I\'ve had several homes (more previously in manila in 03\' 04\') that leaked water through the bathroom floor dripping into the lower level. It seems like using chemical sealants to finalize a tile job may be uncommon here, although could have saved a lot of trouble for my landlord.

It seems like some of the robberies and murders of foreigners take place within their own homes (ALTHOUGH VERY VERY RARE OCCURANCES BY STATISTIC) but my point is, security is very important when building, in addition to my comment about security windows, don\'t put windows too close to any door knobs, especially an arms reach from any door knobs. I suggest not making the outside of the place too fancy or \'rich person looking\' in appearance, and if you can, secure your wall/fence/gates as well as possible. Everything from drunken men who are in despair and desperation, to ex boyfriends (of gf?), to ex girlfriends can quickly become enemies. One time the NICEST girl turned 180 degrees by surprise and became a blackmailer attempting to manipulate me into replying to txt messages that insinuated falsities with attempts at me confirming the falsities, it was a reminder that even very nice and kind people can become enemies when desperately poor and in need, although most poor folk would never turn to criminality, a very very small % i\'m sure. Let\'s put it this way, hopefully without sounding too paranoid, my obviously martial law era rental house in Paranaque had a steel door along the vehicle gate with a gun turret! and by golly, i slept better cause of it even though I didn\'t own a gun.

Another building mistake i see a lot, is in the states we\'re using a lot of motion sensor lights that save on electricity cause they turn off auto if you accidentily leave them on, don\'t see anyone using them here. i don\'t see much insect screen being used either, which depends if you\'re in a mosquito area or not, but there\'s times I wish I had screen doors and screens on all the windows. Here\'s another thing, cool air stays low, some regret having their bedroom on the upper level of a house. This rental house I\'m in has an upper level, but the master bedroom in on the main floor and being concrete and tile stays nice and cool at night especially. I hate single bowl sinks, don\'t see enough side by side kitchen sinks. Faucets never seem to extend out far enough over the sink to my taste. Always have a nice stainless goose neck faucet in the states. If you\'re going to use a tankless hot water heater, pre-plumb it for the sink if you like to shave with hot water.

Some random thoughts for ya.

Cheers!
Title: Re: What Building Mistakes/Issues to look out for??
Post by: dylanaz on December 13, 2010, 08:03:49 AM
...It seems like some of the robberies and murders of foreigners take place within their own homes ...

Because it is people they already know....
Title: Re: What Building Mistakes/Issues to look out for??
Post by: on December 13, 2010, 09:16:02 AM

Here are some addition comments to those of PenthouseLife

Quote
I am battling about 30 windows that do not seal up. It\'s great for fresh air and ventilation, but it\'s terrible found sound traveling in and OUT (i shiver and thinking of what the neighbors have heard, am a newly wed! ;) ), i prefer windows that could seal up better than these \"slat\" or \"overlapping blinds\" type windows. I don\'t know the proper name for them. Also they are weak and a security risk, my arm will fit between to of the glass slats when open.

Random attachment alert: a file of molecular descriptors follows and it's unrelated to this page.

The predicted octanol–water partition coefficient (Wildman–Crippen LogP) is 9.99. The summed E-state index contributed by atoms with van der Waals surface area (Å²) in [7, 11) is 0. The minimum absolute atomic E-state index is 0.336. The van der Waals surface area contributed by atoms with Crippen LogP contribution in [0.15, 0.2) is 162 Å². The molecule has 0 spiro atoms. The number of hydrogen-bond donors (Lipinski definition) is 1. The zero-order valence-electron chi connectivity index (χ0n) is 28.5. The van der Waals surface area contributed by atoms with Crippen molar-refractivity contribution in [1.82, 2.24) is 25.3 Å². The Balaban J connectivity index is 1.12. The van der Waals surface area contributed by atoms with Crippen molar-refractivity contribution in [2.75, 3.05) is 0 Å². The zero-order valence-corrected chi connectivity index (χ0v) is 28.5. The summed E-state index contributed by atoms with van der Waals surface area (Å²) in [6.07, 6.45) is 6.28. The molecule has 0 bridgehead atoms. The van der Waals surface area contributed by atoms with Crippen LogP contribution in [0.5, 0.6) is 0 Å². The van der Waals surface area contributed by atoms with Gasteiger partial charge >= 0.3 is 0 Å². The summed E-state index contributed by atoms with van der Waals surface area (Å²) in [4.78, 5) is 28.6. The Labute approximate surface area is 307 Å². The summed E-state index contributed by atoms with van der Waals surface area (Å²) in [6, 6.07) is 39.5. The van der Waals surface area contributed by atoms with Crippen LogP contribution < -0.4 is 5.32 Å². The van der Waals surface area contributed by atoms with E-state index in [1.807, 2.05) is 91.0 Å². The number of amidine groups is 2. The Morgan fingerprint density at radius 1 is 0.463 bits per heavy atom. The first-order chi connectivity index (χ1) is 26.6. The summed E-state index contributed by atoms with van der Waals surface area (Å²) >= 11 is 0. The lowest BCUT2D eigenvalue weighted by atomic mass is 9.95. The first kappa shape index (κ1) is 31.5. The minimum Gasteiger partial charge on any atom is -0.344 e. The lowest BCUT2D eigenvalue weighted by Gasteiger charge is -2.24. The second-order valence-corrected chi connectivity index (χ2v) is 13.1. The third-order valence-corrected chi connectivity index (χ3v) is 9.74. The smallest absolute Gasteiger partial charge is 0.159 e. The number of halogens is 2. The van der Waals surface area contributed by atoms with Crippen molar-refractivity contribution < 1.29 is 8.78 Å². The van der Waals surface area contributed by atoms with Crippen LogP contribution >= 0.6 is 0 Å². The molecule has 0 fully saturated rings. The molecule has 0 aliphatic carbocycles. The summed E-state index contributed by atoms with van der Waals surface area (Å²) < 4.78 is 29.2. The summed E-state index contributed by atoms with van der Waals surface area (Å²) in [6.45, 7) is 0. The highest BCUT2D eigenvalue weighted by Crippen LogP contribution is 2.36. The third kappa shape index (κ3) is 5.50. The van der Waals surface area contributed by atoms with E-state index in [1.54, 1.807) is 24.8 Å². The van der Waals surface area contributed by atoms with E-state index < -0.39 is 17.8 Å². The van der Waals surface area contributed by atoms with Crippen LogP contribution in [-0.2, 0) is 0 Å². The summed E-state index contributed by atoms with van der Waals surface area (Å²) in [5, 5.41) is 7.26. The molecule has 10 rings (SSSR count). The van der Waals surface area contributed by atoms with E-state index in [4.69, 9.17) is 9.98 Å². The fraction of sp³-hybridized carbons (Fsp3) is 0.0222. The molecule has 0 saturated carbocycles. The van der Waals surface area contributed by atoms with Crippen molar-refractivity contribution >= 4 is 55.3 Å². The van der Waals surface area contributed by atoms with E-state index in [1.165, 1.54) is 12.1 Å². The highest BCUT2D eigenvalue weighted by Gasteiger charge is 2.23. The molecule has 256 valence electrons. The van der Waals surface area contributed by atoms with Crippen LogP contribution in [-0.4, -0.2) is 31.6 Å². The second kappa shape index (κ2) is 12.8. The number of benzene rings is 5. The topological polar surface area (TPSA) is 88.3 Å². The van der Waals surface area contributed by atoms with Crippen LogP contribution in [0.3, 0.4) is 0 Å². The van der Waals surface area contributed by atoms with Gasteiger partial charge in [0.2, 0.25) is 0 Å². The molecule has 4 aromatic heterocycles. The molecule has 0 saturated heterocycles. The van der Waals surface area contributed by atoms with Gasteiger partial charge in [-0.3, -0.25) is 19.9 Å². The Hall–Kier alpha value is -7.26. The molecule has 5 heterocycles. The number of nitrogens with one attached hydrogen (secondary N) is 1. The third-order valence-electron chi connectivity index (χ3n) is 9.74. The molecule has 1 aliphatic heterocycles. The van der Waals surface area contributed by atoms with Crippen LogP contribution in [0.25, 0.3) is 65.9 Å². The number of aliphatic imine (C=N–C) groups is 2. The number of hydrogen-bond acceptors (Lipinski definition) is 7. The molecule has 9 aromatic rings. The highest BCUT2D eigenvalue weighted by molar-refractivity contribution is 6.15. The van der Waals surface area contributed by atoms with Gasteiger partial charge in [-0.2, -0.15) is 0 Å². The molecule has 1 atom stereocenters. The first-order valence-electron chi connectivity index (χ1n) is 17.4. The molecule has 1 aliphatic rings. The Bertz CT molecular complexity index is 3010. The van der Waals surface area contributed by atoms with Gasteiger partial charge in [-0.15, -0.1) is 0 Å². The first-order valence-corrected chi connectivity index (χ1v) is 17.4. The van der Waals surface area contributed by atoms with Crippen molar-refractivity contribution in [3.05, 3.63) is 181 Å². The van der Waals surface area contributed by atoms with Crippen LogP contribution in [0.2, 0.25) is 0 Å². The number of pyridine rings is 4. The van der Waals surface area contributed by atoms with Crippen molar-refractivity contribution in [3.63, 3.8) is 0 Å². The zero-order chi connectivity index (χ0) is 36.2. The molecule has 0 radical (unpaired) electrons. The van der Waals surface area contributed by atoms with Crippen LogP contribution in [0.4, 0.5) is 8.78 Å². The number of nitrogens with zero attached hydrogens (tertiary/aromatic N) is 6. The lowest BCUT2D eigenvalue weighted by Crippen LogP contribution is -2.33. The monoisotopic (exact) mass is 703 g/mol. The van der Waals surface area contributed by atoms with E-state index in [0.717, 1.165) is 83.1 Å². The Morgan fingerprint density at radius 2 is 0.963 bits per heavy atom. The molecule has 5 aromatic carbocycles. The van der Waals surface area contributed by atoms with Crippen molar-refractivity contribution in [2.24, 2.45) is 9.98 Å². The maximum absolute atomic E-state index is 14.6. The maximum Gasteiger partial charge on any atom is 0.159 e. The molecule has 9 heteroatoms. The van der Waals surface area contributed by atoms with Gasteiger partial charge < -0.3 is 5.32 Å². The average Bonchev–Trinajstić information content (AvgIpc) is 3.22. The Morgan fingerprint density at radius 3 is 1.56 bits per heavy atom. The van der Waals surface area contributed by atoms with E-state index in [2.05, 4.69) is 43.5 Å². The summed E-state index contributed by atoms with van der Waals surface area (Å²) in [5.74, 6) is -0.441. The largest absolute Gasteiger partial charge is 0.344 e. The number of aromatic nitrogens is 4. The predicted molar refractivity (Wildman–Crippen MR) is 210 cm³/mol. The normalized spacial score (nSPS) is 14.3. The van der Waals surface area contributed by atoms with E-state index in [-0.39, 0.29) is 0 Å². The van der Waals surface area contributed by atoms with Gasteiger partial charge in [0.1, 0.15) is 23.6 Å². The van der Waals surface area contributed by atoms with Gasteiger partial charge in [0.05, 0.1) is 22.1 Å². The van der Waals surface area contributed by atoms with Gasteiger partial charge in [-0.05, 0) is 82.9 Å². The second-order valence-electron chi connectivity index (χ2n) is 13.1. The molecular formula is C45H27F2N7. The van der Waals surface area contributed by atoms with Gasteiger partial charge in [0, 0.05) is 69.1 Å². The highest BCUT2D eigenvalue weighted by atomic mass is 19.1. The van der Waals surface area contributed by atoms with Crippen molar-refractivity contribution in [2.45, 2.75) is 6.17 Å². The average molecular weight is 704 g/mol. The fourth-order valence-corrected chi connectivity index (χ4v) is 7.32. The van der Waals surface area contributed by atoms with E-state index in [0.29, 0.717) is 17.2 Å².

That style of window is known as jalousies, and should not be used in a house with aircon for obvious reasons. I saw a neighbour recently who had unlocked the security gate onto the porch but lost the key for the front door. They just lifted out the glass panels and put a small girl through to open the door.

Quote
I\'ve had several homes (more previously in manila in 03\' 04\') that leaked water through the bathroom floor dripping into the lower level. It seems like using chemical sealants to finalize a tile job may be uncommon here, although could have saved a lot of trouble for my landlord.
The concrete floor should be sealed before the tiles are laid, and should have a reasonable slope to a drain. Filipinos love throwing water around in their bathrooms  ;D

Quote
It seems like some of the robberies and murders of foreigners take place within their own homes (ALTHOUGH VERY VERY RARE OCCURANCES BY STATISTIC) but my point is, security is very important when building, in addition to my comment about security windows, don\'t put windows too close to any door knobs, especially an arms reach from any door knobs.
It is essential to put security bars at the windows of foreigner houses, it does not matter how plain you make the house look, people know when there is a foreigner living there. Metal external gates with padlocks are also a good idea. We are planning to combine the security gate with the screen door.

Quote
Another building mistake i see a lot, is in the states we\'re using a lot of motion sensor lights that save on electricity cause they turn off auto if you accidentily leave them on, don\'t see anyone using them here.
Motion sensor lights are a good idea if you are far enough away from the road. Unfortunately, most Philippine houses are built on small lots very close to the road.

Quote
I don\'t see much insect screen being used either, which depends if you\'re in a mosquito area or not, but there\'s times I wish I had screen doors and screens on all the windows.
I have lived in Manila with no screening and no problems, but you could not live without it in most places in the Philippines. Here on Palawan we don\'t leave screen doors open any longer than it takes to walk through them, and we have an utra violet insect killer on at night.